Two great reasons to see “The Oscar Nominated Short Films: Live Action” — one dark and funny and wickedly existential, the other a nail-biter of a domestic drama, filled with dread.
The former stars Martin Freeman, alias Bilbo Baggins. In the British short “The Voorman Problem,” Freeman plays a psychologist dispatched to interview a prisoner who claims he is God. The warden needs certification to put him away. Problem? His fellow inmates have come to believe that the straitjacketed Voorman (Tom Hollander) is indeed who he claims to be.
The other exceptional entry among the five Academy Award nominees in the short-fiction field hails from France. “Just Before Losing Everything,” from actor-turned-director Xavier Legrand, offers an impossibly suspenseful 30 minutes of uncertainty and menace, as a woman (Lia Drucker) plots to flee her violent, abusive spouse, taking her young son (Miljan Chatelain) and teenage daughter (Mathilde Auneveux) along.
Oscar Nominated Short Films: Live Action
DIRECTED BY: Esteban Crespo (“That Wasn’t Me”), Xavier Legrand (“Just Before Losing Everything”), Anders Walter and Kim Magnusson (“Helium”), Mark Gill (“The Voorman Problem”), and Selma Vilhunen (“Do I Have to Take Care of Everything?”)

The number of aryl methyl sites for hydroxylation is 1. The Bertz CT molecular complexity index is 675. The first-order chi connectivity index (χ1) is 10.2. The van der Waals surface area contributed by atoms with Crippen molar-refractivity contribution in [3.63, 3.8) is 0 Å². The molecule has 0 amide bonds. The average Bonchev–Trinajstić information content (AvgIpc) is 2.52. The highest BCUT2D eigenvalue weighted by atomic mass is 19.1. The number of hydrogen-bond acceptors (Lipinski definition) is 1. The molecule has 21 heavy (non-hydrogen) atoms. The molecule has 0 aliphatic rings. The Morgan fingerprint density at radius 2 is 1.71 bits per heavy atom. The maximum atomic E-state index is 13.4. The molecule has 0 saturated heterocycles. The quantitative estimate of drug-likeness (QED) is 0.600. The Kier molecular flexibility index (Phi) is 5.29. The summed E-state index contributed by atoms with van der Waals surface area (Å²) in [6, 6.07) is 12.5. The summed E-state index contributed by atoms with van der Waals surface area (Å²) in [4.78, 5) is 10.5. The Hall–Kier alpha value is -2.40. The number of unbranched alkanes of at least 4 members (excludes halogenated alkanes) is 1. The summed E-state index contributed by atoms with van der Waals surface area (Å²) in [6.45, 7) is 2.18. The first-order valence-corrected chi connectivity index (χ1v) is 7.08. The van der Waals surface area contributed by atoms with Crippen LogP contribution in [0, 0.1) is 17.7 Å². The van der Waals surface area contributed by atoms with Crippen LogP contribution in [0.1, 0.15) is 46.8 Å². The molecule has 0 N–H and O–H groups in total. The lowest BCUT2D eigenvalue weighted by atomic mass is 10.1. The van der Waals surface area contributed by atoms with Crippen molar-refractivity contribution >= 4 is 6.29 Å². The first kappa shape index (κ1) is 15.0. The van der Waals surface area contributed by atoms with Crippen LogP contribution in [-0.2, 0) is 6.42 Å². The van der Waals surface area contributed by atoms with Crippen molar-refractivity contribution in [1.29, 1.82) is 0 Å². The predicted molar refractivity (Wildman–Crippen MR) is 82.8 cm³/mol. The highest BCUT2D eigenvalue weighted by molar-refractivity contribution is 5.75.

RATED: Not rated
RUNNING TIME: 108 minutes
The day begins in typical fashion, with the kids heading to school and the wife to her job at a large chain store; it ends in anything but typical ways. Taking a cue from Michael Haneke, Legrand closes with an ambiguous final shot. Pay close attention to the cars in the traffic circle, and think about where this story may continue to go.
“Helium,” from Denmark, is an accomplished but sentimental story of a boy with a terminal illness and a newly hired hospital worker who comforts the dying child with stories of an afterlife, based on the boy’s obsession with blimps and balloons. Cut to scenes of floating islands and crystal particles that light up at night.
From Finland, Selma Vilhunen’s one-joke (but extremely satisfying joke) “Do I Have to Take Care of Everything?” follows a husband and wife as they wake up late for a wedding, running through a series of comic mishaps as they try to make it to the church on time, pipsqueaks in tow. Never mind the dysfunctional family, this one is discombobulated. Hugely so.
Spanish director Esteban Crespo bites off more than he can chew in “That Wasn’t Me,” a grim, gratuitous story about three European social workers caught up in an African conflict, where kids with automatic weapons are being trained to fight, and kill, by a charismatic, sociopathic revolutionary. The sense of fear and finality experienced by the Spanish couple (Gustavo Salmersn, Alejandra Lorente) and their friend feels real enough, but the story’s past/present narrative device and redemptive climax do not.